Photo by Kathryn Ross
The director and producer of the “The Gift” meet with Jason Dunham’s friends as they introduce the documentary to the community. From left are director David Kniess, Justin Lambert and producer Chase Peel in the Nancy Howe Auditorium Friday night.
By KATHRYN ROSS
WELLSVILLE — “The Gift” was really a gift to the community when it made its Western New York premiere Friday night to a select audience in the David A. Howe Public Library auditorium.
“The Gift” is a five-part documentary about Medal of Honor recipient Jason Dunham of Scio, the U.S. Marine who gave his life in April 2004 after throwing himself on a grenade to save men in his squad following a car search in Karabilah, Iraq.
That was 18 years ago. Why a documentary now, director David Kniess was asked prior to the opening scenes of the documentary.
He revealed that he is a retired U.S. Navy veteran and that he has been involved with the Khe Sanh Veterans Association from the Vietnam War for many years and works to bring awareness to the problems veterans face upon returning home.
But, amazingly, Kniess met Dunham in 2003 when they were both on a redeye flight out of California headed east to be with family during the holiday season.
“I saw him when I got on the plane. He was high and tight (military haircut) and I knew immediately that he was a Marine,” Kniess recalled. “We sat together and talked the whole night through. I knew there was a war coming, so when we parted to change for our connecting flights I told him, ‘Take care of yourself.’ He smiled and said he would.”
Kniess is an award-winning producer with over 20 years of experience working in network television film production marketing and advertising.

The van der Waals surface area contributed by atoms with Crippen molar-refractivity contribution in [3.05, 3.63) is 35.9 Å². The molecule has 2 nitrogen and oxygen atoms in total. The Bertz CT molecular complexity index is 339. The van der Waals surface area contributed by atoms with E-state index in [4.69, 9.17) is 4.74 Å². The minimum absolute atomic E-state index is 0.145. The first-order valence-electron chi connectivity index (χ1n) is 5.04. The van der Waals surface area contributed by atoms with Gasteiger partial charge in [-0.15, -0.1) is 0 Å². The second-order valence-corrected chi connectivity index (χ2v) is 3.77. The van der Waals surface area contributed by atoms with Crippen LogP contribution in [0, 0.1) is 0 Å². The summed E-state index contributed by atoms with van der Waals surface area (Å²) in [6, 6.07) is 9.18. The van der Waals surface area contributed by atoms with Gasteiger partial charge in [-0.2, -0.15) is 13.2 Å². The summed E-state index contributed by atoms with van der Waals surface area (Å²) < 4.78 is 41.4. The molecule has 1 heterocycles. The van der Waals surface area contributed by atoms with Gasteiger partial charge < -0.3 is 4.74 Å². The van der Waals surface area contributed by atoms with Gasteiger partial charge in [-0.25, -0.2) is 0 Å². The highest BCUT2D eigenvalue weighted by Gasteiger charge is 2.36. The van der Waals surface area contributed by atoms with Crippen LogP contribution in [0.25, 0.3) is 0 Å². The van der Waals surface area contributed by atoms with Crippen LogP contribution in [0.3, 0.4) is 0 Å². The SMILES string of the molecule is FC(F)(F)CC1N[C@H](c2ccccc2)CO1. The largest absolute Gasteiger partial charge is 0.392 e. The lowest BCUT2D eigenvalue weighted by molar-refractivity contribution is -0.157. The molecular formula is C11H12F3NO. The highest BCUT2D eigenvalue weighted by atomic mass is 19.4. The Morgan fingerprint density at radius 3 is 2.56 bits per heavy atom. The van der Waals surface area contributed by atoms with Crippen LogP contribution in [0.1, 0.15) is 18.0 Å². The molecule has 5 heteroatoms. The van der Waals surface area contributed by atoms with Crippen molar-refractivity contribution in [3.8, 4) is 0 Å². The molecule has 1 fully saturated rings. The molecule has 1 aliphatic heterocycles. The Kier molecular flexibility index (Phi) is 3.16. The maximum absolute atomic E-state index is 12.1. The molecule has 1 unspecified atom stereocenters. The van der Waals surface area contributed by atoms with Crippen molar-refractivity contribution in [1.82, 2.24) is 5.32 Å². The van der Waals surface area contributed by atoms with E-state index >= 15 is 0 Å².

Because of his interest in the military, Kniess monitors many military websites. A year after the flight, the war in Iraq was underway and he was looking at a list of those killed in action. A name stood out to him, and he researched it, and found that it was the young man from Scio with whom he had spent the night on the plane.
He wrote about the chance meeting with the young man for an article published in the Military Times magazine.
Deb Dunham read it.
She called Kniess. He said, “I didn’t answer it. Two weeks later she called again but I still didn’t answer it.”
Several weeks later he did return the call and ended up traveling to Scio (17 years ago last week) and becoming friends with the family. He was invited to the Medal of Honor ceremony at the White House in January 2007. He met many of the men of Kilo Company (Dunham’s company) and became friends with them and over the years they shared their stories and remorse, trials and tribulations with him.
Two years ago, the men from the Khe Sanh veterans group urged him to make a documentary about Dunham and the impact his sacrifice has had on his fellow Marines. He had been at the Kilo reunion at the Dunham home in Scio in 2017.
“The big problem was raising the $400,000 it would take to make the film,” he recalled. That is when former Marine Anthony Taylor, who retired in 2004, learned about the project. He decided to finance the production.
Kniess received permission from the Dunhams to make the documentary and started conducting interviews and researching Dunham’s life.
Throughout the interviews, Dunham’s family, friends and fellow Maines talk about the gift of their lives they have received because of Dunham’s action. They stress how they want to be worthy of that gift and live up to Dunham’s standards and always remember his sacrifice and his family’s sacrifice.
“At 22-years-old Jason didn’t just make the decision to give his life to protect his Marines, that was something he learned when he was 1 year old from his family and from the people in the community where he grew up where he learned to care for one another,” Kniess said. “It is about family. His Marine family. It is about community.”
The director said that the first part of the series was shown two weeks ago at the Marine Museum in Quantico, Va. Friday’s showing was the same segment. He said that he is currently “shopping” the entire five-part series to media outlets, including Netflix and Amazon.
He hopes the documentary will not only tell Dunham’s story to the world but will also show its impact on his fellow Marines and spotlight the problems they face when returning to civilian life.